By Nick Simonson
Sex. Good, now that I’ve got your attention, I can tell you how the same thing caught mine this weekend. In more than 14 years on stand in some various form during all phases of the deer hunting season, I’ve seen a lot of things. Does standing up on their hind legs and engaging in a slapfight battle royale in the rain? Check. Forkhorn bucks attempting to show each other who’s boss in a display of domination until suddenly in the distance the massive-racked alpha male crests the rise sending them running in comical, branch-cracking terror? Yup. It’s likely I’ve written about those too, but this opening weekend’s tale of unlikely love – or at least the reproductive process in nature, as I’ll try to limit the anthropomorphizing – was my first time, and you know what they say about that.
The rut brings on all sorts of aggressive behavior by male deer seeking female deer in the annual ritual of begetting the next generation. This year, it seems the process is all the more important, as the region comes off of a hard winter which claimed large percentages of the deer population. In anecdotal, second-hand, word-of-mouth reports (which, in deer hunting, or any outdoor activity are always the best to tell, but perhaps least reliable to hear) it was said that after the opening half day of gun season, the local meat market in my hometown had only received three deer. I had been in there on opening evening once or twice, and the floor was often covered with dozens of deer to be processed, just from the first five hours of the season.
But I digress, or perhaps delay this strange discussion. With lower numbers and these anecdotal reports, male deer doing their thing and finding receptive females to breed with is a more than necessary process this fall. Every buck with its head down, following a hot trail is key to more deer next year. Every scrape where both sexes leave their pheromones and fluids is a vital signpost to increased populations (and more hunting tags) next November. Every grassy field, tangle of brush, and deep, protective chunk of habitat on the landscape that provides a quiet place for them to do their thing is a requirement for better hunting in the seasons to come. And I guess, every deer – no matter how big or how small, how young or how old – apparently is essential as well.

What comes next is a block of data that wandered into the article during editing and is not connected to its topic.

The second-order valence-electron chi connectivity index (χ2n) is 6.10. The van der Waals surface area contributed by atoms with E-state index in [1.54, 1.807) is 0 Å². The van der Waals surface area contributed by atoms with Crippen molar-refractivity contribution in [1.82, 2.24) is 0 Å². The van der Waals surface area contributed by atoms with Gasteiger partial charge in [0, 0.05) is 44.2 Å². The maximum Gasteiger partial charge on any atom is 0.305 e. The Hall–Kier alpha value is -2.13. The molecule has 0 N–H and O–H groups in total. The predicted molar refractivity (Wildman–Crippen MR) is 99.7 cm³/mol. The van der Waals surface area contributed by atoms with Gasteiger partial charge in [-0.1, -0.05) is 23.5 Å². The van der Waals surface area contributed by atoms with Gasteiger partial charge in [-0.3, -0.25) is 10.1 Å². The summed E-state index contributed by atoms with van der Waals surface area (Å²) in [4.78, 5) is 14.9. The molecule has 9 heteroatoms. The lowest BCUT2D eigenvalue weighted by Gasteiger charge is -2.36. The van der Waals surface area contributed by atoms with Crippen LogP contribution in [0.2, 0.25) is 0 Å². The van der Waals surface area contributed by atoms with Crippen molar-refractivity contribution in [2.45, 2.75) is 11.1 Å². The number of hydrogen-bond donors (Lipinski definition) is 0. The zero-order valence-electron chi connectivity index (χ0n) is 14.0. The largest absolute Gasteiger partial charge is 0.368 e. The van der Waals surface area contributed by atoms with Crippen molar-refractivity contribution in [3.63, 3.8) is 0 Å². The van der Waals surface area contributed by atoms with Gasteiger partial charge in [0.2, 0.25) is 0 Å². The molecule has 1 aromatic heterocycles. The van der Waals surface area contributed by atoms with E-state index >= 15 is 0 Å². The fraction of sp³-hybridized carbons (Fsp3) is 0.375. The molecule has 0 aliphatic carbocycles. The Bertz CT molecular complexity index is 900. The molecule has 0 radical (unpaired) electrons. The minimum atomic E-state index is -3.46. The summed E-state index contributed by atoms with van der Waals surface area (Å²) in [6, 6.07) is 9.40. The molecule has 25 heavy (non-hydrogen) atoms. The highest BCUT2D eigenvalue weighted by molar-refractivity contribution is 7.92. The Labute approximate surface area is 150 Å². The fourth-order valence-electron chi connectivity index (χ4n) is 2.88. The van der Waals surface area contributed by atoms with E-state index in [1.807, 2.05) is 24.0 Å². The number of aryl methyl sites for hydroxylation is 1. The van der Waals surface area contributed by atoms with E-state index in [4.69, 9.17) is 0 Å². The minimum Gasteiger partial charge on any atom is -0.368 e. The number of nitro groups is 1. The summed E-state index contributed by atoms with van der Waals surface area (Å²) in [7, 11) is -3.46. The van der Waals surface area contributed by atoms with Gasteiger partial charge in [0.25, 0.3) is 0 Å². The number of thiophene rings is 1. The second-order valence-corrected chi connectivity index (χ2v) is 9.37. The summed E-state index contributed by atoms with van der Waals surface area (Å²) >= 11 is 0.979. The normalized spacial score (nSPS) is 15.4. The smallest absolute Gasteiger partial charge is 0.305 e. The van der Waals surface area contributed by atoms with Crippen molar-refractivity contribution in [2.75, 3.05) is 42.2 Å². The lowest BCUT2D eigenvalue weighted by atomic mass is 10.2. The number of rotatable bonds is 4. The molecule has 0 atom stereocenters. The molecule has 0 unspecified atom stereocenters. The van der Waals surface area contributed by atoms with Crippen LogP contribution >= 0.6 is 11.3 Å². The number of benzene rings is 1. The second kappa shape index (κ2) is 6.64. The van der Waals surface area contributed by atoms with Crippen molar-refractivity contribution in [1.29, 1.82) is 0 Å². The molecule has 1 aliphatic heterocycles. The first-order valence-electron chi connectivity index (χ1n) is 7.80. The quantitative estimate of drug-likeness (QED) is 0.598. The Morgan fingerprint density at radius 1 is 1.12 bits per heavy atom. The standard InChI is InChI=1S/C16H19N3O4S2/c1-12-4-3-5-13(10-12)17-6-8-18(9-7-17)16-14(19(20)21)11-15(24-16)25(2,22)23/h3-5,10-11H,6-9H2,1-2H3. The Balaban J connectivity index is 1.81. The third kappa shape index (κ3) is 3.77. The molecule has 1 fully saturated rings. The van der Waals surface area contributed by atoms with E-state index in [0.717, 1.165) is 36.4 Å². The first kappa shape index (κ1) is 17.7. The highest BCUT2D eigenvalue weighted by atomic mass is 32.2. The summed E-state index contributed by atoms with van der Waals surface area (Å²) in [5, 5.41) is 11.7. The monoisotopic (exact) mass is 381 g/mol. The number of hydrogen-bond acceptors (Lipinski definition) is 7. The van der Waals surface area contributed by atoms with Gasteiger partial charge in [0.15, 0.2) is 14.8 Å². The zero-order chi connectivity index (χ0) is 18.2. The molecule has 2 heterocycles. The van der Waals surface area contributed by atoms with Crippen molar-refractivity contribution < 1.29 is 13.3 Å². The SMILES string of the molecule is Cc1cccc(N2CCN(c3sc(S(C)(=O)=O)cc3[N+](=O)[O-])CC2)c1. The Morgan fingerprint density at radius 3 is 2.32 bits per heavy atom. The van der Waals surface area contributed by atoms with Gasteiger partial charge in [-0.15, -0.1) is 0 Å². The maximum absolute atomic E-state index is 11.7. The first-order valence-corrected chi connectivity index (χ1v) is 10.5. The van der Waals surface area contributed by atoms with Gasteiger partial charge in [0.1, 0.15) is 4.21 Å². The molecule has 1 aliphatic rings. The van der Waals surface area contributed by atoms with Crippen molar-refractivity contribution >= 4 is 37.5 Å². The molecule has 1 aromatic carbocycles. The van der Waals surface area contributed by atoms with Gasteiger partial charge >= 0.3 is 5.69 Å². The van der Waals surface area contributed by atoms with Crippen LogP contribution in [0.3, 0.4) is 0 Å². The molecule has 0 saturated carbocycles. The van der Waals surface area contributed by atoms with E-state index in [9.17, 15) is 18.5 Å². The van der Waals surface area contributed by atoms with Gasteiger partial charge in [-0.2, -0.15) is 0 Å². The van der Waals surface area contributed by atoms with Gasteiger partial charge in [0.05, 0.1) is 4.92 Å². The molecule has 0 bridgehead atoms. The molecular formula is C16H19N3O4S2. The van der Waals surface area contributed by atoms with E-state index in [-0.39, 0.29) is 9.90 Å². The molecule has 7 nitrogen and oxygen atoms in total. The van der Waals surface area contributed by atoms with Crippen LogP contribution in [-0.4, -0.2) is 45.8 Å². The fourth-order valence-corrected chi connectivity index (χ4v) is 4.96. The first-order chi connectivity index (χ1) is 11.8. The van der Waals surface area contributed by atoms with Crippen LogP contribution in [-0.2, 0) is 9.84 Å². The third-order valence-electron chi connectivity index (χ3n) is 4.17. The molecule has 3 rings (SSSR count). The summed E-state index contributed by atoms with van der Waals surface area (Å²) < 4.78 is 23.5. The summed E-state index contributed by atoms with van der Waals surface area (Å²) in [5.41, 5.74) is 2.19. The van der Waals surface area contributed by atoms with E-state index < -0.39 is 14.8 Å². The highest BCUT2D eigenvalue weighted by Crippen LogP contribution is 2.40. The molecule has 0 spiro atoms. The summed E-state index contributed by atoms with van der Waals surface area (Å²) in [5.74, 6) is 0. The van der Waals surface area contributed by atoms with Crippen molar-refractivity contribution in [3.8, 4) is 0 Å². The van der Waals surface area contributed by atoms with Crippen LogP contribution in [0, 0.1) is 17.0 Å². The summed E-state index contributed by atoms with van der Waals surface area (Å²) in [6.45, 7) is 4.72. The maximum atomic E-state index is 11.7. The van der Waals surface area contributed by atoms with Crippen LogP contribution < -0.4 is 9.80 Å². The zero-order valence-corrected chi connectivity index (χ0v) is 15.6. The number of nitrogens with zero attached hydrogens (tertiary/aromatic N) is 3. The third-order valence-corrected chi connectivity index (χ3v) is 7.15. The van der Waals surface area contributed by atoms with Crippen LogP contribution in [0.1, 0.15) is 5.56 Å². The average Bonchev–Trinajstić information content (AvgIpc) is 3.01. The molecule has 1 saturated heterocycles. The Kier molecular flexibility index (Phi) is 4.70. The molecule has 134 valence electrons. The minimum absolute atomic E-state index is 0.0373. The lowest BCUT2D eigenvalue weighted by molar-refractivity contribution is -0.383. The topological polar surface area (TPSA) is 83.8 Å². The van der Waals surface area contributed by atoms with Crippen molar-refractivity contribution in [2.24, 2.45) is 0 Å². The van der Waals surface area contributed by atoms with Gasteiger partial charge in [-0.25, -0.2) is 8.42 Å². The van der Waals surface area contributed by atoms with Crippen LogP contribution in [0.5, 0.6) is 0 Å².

So it was as a doe wandered in front of the hunting blind at 100 yards on the evening of day two of the firearms season. Shortly thereafter, from the slough to my right, another larger doe came in, or so I thought. The second doe’s behavior changed rapidly when she caught wind of the first doe, and it wasn’t long before the larger doe began acting strangely like a buck; sniffing the wind behind the first doe, nudging her gently after catching up, and yes, even trying to mount her. Confused, but accepting of all lifestyles and never too bewildered by different behaviors in the animal kingdom at this point in my life, I pulled my binoculars up and caught the slightest glint of about three inches of white above the left brow of the trailing “doe.” Indeed, it was a buck – the smallest, least-racked buck I had seen in a long time.
Certainly, I thought, with the roster of eight and ten pointers in the collection of trail cam photos from the property, there was no way this doe was going to tolerate the one-by-nothing attempting to court her, and she would shoo him off like a cheerleader shooting down the science team nerd in high school (again, no judgment, just a metaphor, I was on the science team, and my wife was a cheerleader). But, again, in these times of apparent want and woe for our deer populations, us hunters as beggars, really can’t be choosers when it comes to putting more animals on the landscape for the seasons to come, and to my surprise, the two did mate – TWICE!
It was like the final act from the movie The 40-Year-Old Virgin playing out in the wild – really awkward but you just can’t look away. Being it was the first time I had seen two deer – let alone, perhaps the smallest, least dominant buck in the catalog of suitors on the 80-acre parcel – in flagrante delicto in the field, all I could do was giggle at the scene like a pre-teen sneaking into an R-rated movie
In the end, the two went their separate ways. The doe trotted off to the small lake to the west, with the young unicorn hanging around the tree line to the left of the stand until darkness fell and he slipped off into the shadows of the tall elms in the southern shelterbelt.
I’ve seen a lot of things while hunting, and as a result I know the importance of habitat, conservation, good weather, and timely rain when it comes to sustaining our deer populations. I’ve watched them do some weird things: fight, play, eat, sleep, and yes, now even mate. And as we remain hopeful for an upward swing in populations, it’s good to know that each and every one of them is doing their part, especially those which may be a bit awkward to witness and discuss but remain very important…in our outdoors.